Zeitspace BlogMichael Song

Welcome to Zeitspace, Michael Song

We continue to welcome new team members. Today we’re excited to share the news that Michael Song has joined Zeitspace as a software engineer. As one might have expected, we asked Michael a few questions, and we’re sharing his answers below. We think he's given some meaty responses.

Why Software Development?

I’ve really liked programming ever since I took my first Computer Science course in high school. The satisfaction and tight feedback loop you get from running code you just wrote, as well as being able to build cool things really quickly has kept me fascinated with the field. I was somehow convinced that studying business and economics at Western University for my undergraduate degree was a good idea, but I quickly realised that I didn’t like it at all and switched into Computer Science in my second year, where I felt much more at home.

What kind of development do you like? Mobile? Web? Something else?

I’ve really only worked on backend systems at my previous jobs, and I’ve always gravitated more towards the backend when working on school projects, so I guess that’s what I like right now. That being said, I’m still only really starting out in my career, and one of the reasons I chose to join Zeitspace is that I’ll have the opportunity to work across the full stack using various languages and technologies, so my answer could definitely change in the future!

Recommend one thing (maybe a book, movie, album, TV show, physical experience…) Why?

There is a science fiction trilogy I read called Remembrance of Earth’s Past that is hands down the best series I have ever read. It explores one of the more rational answers to Fermi’s Paradox in depth (asking why we have not encountered aliens yet despite there being a massive number of planets capable of supporting life in the universe). The series was originally written in Chinese and then translated into English, so it suffers from some awkward phrasing at times, and the characters have less personality than a piece of cardboard. However, the ideas presented by the author are brilliant, and the epic scale and scope of the proposed solution to Fermi’s Paradox is mind blowing. With some clever use of game theory, the author discusses that aliens do exist, but are all hiding due to the fear of extermination from each other, and the mounting sense of horror, hopelessness and dread as the plot unfolds is more real and spine chilling than any horror movie, due to how logically the author presents his solution to Fermi’s paradox. It actually ruined science fiction as a genre for me afterwards for a bit due to how unrealistically alien interactions and human expansions in space are depicted in most other media.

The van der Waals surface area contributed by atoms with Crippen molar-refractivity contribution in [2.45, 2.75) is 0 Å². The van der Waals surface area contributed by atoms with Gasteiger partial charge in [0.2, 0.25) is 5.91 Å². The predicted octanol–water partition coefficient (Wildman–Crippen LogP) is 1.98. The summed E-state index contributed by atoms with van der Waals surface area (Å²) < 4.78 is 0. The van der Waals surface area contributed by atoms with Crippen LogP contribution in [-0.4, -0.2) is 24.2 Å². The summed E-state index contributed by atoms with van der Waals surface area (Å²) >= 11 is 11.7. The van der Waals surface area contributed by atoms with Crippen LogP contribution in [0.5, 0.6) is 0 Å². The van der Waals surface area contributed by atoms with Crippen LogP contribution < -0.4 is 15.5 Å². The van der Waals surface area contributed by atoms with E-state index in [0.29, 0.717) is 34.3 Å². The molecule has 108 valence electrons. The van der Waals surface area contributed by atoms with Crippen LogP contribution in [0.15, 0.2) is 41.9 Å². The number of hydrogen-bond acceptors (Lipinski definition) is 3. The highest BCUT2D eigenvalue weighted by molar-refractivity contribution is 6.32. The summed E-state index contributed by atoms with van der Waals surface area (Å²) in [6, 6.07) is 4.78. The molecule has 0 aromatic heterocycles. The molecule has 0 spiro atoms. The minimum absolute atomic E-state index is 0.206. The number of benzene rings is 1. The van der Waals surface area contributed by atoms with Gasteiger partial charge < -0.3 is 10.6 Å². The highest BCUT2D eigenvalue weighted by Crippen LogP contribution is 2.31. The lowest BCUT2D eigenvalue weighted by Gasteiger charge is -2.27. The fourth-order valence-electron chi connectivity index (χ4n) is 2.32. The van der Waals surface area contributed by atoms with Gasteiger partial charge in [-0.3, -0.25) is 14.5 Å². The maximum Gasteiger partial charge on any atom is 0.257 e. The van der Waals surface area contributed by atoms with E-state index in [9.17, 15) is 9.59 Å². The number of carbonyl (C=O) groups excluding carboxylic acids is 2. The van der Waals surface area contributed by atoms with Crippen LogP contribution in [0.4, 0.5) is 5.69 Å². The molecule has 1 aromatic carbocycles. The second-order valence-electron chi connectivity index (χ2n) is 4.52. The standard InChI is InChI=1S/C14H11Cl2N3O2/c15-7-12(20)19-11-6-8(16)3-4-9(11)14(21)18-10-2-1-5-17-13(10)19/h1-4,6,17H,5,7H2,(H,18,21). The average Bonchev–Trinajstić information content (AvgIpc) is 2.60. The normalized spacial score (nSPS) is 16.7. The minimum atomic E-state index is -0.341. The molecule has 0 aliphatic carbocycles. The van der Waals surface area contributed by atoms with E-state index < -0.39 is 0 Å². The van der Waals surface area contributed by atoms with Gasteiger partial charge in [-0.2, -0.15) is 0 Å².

What’s your favourite new (or old) discovery in Waterloo Region?

The Lancaster Smokehouse is my favourite place to go to with friends. It offers delicious smoked meat and sides in massive portions, and I always stuff myself silly when I visit. Make sure to bring your appetite if you go!

Share a cool thing that folks might like to know about you?

I basically only listen to one genre of music — it’s a subgenre of EDM called “Trance” that was really popular in the 1990s to 2010, but it has been out of style for almost a decade now so I guess I never really grew out of my angsty teenage years. However, there was so much music produced during that period with endless mixes to listen to that I’m still discovering new tracks to this day! I also eat pizza backwards because I hate eating the crust last.